Continuing now with restrictive member, restrictor, or piston 16, which is shown for illustrative purposes only, is generally cylindrical in shape and is provided with a central, longitudinal through bore 100. Typical piston 16 includes an annular front end portion 102 that includes a frusto-conical or curved front end surface 104, with a radius 105, the former, in turn, merging into a cylindrical rear portion 106 having an annular rear end portion or surface 108. A typical prior art restrictor or piston of this type, referred to in the industry as a “bullet-nose” piston, is shown and described in U.S. Pat. No. 4,896,696 to Bradley et al. If desired, the cylindrical peripheral outer surface 110 of rear portion 106 can also be provided with a plurality of axially aligned flutes or channels (not shown) in a manner well known in the art and shown and described in previously noted U.S. Pat. No. 5,894,741 to Durham et al.
Turning now to adaptor 18, it is conventionally provided with a forward flange end 118, over which is received the known internally threaded nut or other conventional fastening member 20, for a threaded connection with coupling end 28 of flow control distributor housing 12, and a rearward tubular end 120, which is generally configured (not shown) for a brazed, soldered, sweat or other connection with a further tube, conduit or other refrigerant medium supply line in a manner well known in the art. Mounted within adaptor 18, at a peripheral inner cylindrical surface 122 of flange end 118, is a screen or other in-line filter member 124 adapted for separating particulate contaminants from the refrigerant medium flow. As will be discussed in more detail later, screen annular end face 126 serves as an abutment surface for piston annular end portion 108, when piston 16 is in the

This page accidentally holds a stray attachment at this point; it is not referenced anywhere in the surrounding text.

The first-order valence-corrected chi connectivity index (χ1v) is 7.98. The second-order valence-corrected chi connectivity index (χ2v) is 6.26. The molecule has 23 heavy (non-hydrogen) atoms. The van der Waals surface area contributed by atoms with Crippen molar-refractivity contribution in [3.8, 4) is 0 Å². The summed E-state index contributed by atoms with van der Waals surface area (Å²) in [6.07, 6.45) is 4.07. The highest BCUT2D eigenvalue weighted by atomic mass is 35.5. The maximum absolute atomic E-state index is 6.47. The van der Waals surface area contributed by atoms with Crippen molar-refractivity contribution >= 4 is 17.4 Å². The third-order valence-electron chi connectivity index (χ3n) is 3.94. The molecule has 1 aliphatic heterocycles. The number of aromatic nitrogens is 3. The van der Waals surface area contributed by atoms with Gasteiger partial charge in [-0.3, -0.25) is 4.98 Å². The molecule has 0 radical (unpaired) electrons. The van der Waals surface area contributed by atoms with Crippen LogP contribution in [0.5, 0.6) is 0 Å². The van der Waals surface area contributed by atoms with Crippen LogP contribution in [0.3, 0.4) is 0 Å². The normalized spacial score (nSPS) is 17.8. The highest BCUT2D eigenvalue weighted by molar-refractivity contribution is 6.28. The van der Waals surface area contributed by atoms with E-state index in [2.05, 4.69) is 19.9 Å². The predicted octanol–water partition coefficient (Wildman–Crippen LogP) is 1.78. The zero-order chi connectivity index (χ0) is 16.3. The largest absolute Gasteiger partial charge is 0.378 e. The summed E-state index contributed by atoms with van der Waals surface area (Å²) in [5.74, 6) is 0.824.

Adaptor flange end 118 includes a further inner peripheral cylindrical surface 128 of a diameter slightly greater than that of the maximum outside diameter of piston 16 so as to permit free axial sliding movement of piston rear end portion 106 toward and away from screen end face 126. In addition, flange end 118 also includes a cylindrical portion 130, adapted to mate with an interior surface 58 of housing end face 54, while a flange end annular end face 132 is adapted to abut housing annular end face 54, upon the assembly of adaptor 18 to housing 12, as best seen in
In terms of the assembly of orifice expansion device 10, as best seen in
In terms of the operation of device 10, restrictive insert 14, when installed as described, has only limited axial movement capabilities within housing cavity 50, but piston 16 is capable of cycling, within insert 14, depending upon the direction of flow of the refrigerant medium, so as to alternately perform the required metering and bypass functions which are well known in the art. Specifically, piston 16, which is shown in
When the refrigerant medium flows from left to right, piston 16 is displaced, within restrictor insert 14, to the right, until its end portion 108 abuts screen end face 126, as illustrated in